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BLOGThe Community Involvement Thought Leadership Test

by Randall CraigFiled in: Personal Development, Blog, Make It Happen Tipsheet, Skills Development, Thought LeadershipTagged as: ,

Why do some people get “tapped” on the shoulder to be involved in their communities as leaders, and others are seemingly passed over? And more specifically, why does community leadership matter for thought leaders? Why should you care?

The Community Involvement Thought Leadership Test

Benefits of community leadership include:

  • It implies a third-party endorsement — after all, someone must have vetted you for the role.
  • Others can observe you as someone in a position of authority and respect.
  • Your involvement will widen your network with completely different people.

It is incredibly powerful when people see you in a position of authority, AND you have an implicit third-party endorsement. It is easy for people to assume that what is true in your community involvement also applies in your area of expertise. And it is easy for those in your professional life to see your community involvement as a barometer of your character.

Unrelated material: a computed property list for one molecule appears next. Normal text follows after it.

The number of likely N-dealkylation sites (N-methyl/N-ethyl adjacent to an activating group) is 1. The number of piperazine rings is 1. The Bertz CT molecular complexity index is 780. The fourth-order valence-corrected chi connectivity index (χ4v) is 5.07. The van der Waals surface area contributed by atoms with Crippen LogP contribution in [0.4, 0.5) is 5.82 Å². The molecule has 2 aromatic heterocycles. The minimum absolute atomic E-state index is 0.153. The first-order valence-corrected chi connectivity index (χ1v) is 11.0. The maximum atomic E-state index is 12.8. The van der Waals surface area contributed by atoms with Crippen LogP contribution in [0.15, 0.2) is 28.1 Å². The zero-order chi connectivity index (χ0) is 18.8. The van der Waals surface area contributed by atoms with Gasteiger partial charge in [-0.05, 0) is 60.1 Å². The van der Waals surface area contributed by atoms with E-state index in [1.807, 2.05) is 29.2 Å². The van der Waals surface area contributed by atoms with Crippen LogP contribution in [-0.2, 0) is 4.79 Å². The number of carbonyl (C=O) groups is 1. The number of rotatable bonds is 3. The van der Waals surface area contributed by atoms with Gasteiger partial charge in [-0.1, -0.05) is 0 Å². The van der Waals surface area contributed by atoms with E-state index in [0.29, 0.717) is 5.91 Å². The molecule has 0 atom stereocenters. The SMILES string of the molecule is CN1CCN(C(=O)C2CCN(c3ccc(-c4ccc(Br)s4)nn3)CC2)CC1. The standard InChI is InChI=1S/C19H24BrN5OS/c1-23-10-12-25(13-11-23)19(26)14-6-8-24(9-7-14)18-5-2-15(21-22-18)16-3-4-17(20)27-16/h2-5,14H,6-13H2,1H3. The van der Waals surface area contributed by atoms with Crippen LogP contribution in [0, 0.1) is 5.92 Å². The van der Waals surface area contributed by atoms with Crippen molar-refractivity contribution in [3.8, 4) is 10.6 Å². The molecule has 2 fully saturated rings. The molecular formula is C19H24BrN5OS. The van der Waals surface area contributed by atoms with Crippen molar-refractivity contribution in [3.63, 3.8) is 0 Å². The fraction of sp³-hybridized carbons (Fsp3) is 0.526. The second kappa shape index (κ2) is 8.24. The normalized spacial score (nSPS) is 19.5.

That is why this thought leadership test is different. Unlike the other nine tests, this one doesn’t speak to your actual expertise: it builds on your reputation, as evidenced by your performance in a volunteer role.


There are two ways to get involved in your community: (1) Someone taps you on the shoulder and asks you to get involved. Or (2) you put up your hand, and ask how you can get involved. This week, look for an organization that is personally meaningful, then put up your hand and get involved. Look for a role that will help you showcase your professional skills, while also allowing you to develop in other ways. It needs to be fun.

Community Involvement Postscript: Community involvement can mean leadership in a professional association, faith community, neighborhood ratepayers group, government commission, school PTA, kids’ sports league, or your own baseball team.

Thought Leadership Insight: What is true in the positive, is also true in the negative. If your “performance” as a community leader is not excellent, people will make the assumption that your performance in the business world is similarly lacking. Even though community involvement isn’t usually a paid role, because of its connection to your professional reputation, treating it as a job that you will do at the highest level is important.

Related Posts: Take the next Thought Leadership test: The Economic Thought Leadership Test,  Community Involvement — Personal Benefit

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